Review of Rentadick from Monthly Film Bulletin, July 1972, pp. 143-4




Great Britain, 1972

Director:  Jim Clark

Cert--A.  dist--Rank.  p.c.--David Paradine   Films/Virgin.  p--Ned Sherrin, Terry Glinwood.  p. manager--Ron Fry.  2nd Unit d--Richard Loncraine.  asst. d--Michael Gowans.  sc--John Cleese, Graham Chapman,.  addit. dial--John Wells, John Fortune.  ph--John Coquillon.  col--Eastman Color.  ed--Martin Charles.  p. designer--Seamus Flannery.  a.d--Bruce Grimes.  sp. effects--Michael Albrechtsen.  m--Carl Davis.  song--Arthur Sullivan, Ned Sherrin, Caryl Brahms.  sung by--David Dee and The Kings Singers.  titles--Studio Film Laboratores.  sd. ed--Ian Fuller.  sd. rec--Christopher Moore.   l.p--James Booth (Hamilton), Richard Briers (Gannet), Julie Ege (Utta), Ronald Fraser (Upton), Donald Sinden (Armitage), Tsai Chin (Madame Greenfly), Kenneth Cope (West), John Wells (Owltruss), Richard Beckinsale (Hobbs), Michael Bentine (Hussein), Derek Griffiths (Henson), Leon Sinden (Police Inspector), Kristopher Kum, David Toguri and Max Raman (Japanese Gentlemen), Veronica Clifford (Garage Attendant), Cheryl Hall (Maxine), Spike Milligan (Customs Officer), Robert Gillespie and Ishaq Bux (Arabs), David Battley (Desk Sergeant), Winnie Holman (Maid), Patsy Crowther (Old Lady), Patricia Quinn (Chauffeuse), Penelope Keith (Madge), Michael Rothwell and Michael Sharvell Martin (Removal Men), Will Stampe (Gatekepper [sic]), Trevor Ray (Rivet), Charles Lewsen (Scientist), Michael Segal (Picnicker), Ellis Dale (Manager).  8,426 ft. 94 mins.

Armitage, a successful industrial chemist and "specialist in pollution", has invented a nerve gas which paralyses personnel from the waist down.  His formula is coveted by Madame Greenfly and her coven of Nippon spies, while his Swedish wife, Utta, is coveted by almost everybody, also from the waist down.  Armitage hires Major Upton, boss of Upton Rentadick Inc., to watch both his wife and his formula.  Upton's treacherous assistant Hamilton (also a part-time white-slaver) and another minion, the pusillanimous Gannet, are hired by Madame Greenfly to steal the formula.  After one abortive raid in which Gannet is trapped in the Armitage residence after accidentally succumbling to a tranquillising dart, Hamilton obtains the formula, only to have it seized again by Armitage before it can be handed over to Madame Greeenfly.  Meanwhile, Upton's one loyal agent, Hobbs, indulging an erotic fantasy about Utta, falls from an arboreal vantage point.  Armitage's confidence in Upton's professional integrity is not boosted when he discovers Hobbs in Utta's succouring arms, but it is the snivelling Gannet who proves his masculinity in Utta's bed.  Then Hamilton, with Owltruss, and West disguised as a mouse *(two other rotten apples in Upton's basket) steal an actual gas cylinder from the Armitage labs, but their getaway invalid carriage is intercepted by Upton in his security van.  There is a scuffle in which Hamilton paralyses West, Owltruss and policemen with the gas; pursued by everyone, including the Orientals in a fire engine, he escapes to El Shufti airport, centre of his slave-trade activities, where he falls victim to vengeful harem girls.  Utta escapes in an aeroplane with Upton and Prince Hussein, the white slaver.  She marries Hussein, and a disappointed Upton is relegated to the position of Major Domo in the harem.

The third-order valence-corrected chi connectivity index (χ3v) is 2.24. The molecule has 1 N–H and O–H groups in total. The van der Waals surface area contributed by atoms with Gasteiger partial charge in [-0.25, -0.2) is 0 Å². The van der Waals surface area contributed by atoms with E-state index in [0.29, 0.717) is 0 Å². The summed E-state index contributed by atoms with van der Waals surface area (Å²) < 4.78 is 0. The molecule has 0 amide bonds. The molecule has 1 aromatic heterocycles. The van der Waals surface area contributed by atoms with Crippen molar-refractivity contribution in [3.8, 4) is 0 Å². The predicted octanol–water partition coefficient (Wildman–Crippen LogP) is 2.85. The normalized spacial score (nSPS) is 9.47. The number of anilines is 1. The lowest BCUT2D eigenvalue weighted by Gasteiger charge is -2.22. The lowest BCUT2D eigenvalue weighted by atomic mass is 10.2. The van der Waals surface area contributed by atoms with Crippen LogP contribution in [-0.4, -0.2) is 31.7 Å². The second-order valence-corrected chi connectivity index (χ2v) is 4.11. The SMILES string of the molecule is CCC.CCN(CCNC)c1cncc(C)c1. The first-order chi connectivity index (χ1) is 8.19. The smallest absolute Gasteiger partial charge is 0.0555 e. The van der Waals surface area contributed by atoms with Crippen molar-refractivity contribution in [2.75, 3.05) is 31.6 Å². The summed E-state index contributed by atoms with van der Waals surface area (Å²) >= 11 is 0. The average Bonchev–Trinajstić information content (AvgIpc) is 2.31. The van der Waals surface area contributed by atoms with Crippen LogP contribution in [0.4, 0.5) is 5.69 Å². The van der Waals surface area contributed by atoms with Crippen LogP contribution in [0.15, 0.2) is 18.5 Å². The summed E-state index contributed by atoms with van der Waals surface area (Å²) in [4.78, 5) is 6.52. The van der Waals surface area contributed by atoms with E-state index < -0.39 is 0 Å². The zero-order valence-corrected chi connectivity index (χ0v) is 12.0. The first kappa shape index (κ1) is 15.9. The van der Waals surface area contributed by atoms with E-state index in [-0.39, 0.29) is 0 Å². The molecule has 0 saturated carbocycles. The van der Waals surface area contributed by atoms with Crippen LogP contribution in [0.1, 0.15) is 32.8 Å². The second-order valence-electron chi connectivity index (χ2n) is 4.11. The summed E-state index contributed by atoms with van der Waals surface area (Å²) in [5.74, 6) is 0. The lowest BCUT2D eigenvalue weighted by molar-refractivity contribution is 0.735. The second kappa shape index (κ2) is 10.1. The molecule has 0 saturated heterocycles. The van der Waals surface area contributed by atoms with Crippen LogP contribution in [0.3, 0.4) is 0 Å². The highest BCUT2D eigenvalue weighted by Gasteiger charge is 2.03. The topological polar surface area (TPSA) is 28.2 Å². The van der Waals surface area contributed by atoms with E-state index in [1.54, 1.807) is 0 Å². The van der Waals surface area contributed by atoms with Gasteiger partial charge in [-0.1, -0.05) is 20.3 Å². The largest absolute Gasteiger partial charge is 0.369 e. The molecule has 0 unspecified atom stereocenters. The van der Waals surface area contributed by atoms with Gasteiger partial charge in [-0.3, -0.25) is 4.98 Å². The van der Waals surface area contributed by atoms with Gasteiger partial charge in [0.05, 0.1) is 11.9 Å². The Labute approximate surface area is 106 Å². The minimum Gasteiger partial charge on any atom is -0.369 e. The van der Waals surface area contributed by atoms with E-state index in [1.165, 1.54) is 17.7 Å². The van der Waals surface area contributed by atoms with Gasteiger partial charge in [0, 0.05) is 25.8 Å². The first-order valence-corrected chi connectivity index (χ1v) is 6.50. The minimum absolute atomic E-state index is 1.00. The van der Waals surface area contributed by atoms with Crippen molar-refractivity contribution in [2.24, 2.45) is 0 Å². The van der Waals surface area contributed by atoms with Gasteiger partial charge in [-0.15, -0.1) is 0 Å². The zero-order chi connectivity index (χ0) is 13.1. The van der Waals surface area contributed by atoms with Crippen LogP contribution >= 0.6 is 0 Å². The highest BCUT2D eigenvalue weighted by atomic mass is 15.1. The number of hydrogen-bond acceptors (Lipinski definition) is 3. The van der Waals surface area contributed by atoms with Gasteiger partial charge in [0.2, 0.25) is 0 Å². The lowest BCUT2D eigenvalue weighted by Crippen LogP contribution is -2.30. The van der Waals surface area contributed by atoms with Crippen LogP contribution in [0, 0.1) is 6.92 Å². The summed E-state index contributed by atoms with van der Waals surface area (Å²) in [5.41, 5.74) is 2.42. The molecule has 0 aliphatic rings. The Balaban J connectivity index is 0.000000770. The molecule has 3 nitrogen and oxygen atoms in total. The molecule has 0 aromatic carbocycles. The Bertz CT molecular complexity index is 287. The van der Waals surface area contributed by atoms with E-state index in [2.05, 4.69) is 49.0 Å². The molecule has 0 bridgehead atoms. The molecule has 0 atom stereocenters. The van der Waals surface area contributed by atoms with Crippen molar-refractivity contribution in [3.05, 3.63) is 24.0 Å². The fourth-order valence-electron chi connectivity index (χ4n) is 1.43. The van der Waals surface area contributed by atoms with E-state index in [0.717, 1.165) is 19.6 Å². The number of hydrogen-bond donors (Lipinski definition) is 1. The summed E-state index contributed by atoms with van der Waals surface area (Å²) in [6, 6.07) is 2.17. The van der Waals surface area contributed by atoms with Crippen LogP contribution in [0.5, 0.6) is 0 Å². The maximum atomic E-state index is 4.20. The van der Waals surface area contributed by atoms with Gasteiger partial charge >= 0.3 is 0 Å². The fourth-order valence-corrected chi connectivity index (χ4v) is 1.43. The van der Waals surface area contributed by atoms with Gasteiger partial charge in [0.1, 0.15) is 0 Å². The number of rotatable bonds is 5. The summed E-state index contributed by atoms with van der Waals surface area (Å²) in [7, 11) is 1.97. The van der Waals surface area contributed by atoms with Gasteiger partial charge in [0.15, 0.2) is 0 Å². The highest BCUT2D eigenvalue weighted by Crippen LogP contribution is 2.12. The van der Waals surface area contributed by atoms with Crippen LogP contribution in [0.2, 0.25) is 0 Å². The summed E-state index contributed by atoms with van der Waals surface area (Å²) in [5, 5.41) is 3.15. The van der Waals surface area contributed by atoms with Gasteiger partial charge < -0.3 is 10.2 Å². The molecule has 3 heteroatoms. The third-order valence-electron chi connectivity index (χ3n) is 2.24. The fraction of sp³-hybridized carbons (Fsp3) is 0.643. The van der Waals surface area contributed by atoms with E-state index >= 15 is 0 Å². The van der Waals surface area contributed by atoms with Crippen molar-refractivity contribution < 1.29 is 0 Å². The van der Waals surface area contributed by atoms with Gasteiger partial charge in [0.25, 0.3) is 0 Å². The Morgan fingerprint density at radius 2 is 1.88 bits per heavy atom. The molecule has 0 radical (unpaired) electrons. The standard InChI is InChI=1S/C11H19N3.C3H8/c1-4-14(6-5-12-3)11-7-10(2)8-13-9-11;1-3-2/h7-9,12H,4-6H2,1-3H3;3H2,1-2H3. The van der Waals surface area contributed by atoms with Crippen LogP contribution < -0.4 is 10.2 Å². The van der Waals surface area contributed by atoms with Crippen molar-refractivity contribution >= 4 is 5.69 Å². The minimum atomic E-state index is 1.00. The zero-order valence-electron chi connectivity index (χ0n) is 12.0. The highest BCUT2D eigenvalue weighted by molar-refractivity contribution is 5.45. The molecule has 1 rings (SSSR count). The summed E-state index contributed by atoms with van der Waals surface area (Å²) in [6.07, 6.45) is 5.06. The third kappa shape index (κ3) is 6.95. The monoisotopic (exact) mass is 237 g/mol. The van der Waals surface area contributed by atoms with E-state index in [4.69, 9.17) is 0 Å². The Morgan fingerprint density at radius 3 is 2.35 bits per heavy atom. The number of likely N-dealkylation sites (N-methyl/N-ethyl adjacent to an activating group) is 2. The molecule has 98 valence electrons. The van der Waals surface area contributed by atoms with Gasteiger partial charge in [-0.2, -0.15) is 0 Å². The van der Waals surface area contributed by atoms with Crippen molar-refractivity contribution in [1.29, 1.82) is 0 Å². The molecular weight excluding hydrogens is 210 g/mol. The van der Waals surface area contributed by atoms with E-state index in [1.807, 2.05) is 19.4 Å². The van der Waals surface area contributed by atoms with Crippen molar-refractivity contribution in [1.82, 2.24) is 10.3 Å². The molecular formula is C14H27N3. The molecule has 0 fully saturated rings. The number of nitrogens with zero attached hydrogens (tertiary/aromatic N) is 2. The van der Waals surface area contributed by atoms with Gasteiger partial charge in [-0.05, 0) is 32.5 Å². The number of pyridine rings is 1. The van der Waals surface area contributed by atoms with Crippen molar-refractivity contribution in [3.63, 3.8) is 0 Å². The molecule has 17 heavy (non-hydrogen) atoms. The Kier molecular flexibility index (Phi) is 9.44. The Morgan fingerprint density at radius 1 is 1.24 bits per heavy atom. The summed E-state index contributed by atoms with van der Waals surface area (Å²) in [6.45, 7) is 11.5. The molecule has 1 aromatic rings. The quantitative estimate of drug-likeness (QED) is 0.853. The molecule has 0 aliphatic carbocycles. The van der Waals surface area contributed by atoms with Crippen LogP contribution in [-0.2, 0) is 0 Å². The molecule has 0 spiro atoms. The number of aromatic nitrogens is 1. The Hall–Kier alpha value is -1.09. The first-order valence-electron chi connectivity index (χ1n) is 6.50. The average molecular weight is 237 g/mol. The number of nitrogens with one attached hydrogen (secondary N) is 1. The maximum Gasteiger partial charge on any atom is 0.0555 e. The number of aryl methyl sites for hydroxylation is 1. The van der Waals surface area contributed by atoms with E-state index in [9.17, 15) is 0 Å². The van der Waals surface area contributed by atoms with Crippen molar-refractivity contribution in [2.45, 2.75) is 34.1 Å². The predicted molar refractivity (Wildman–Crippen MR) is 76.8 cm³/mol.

Julie Ege is given the role of narrator to this ambiguously titled romp; but that is only another demonstration of the suppression of wit in the interests of titillation--a malady most incident to Julie Ege and current British film comedy.  Sado-masochism in the persons of James Booth and Richard Briers is another poor substitute for humour; nor are the Japanese, as represented by Tsai Chin newly emerged from a bag of flour, intrinsically funny.  (She actually says, "You know what they say about Oriental women.  It's true.  I show you.")   There is little left to laugh at, and the director is not aided by writers Cleese and Chapman whose brand of clipped inanity, though brilliant in sketches, doesn't lend itself to the structuring of linked comic situations.  One of the film's most amusing episodes involves the paralysing below the waist of several policement, who lie about like upturned beetles as Owltruss, a cunning 'upper-class twit', asks "Isn't maiming policemen in rather bad taste?"--thus epitomising the spineless moral anarchy of the whole conception.  There is no established social order to play against as there was in the days when the starchy underpinned bosom of Shirley Eaton was often on our screens; instead, we face the lewdly unbraced frontage of Julie Ege, Ronald Fraser's tremulously upright 'dick' and Donald Sinden's indignantly well-bred 'polluter' should be the rock against which the loucheness and shiftiness embodied in Ege and Booth are pitted.  But they are never allowed sufficient stature for their downfall to be funny, sad, or instructive.  The blessed relief of total insanity in the person of Spike Milligan's Arab Customs official ("Any fish derivatives? ...sodium glutamates?...artificial ski slopes?...inflatable models of Raquel Welch?...hand-carved bidets?") does not justify the previous ninety minutes of formless boredom.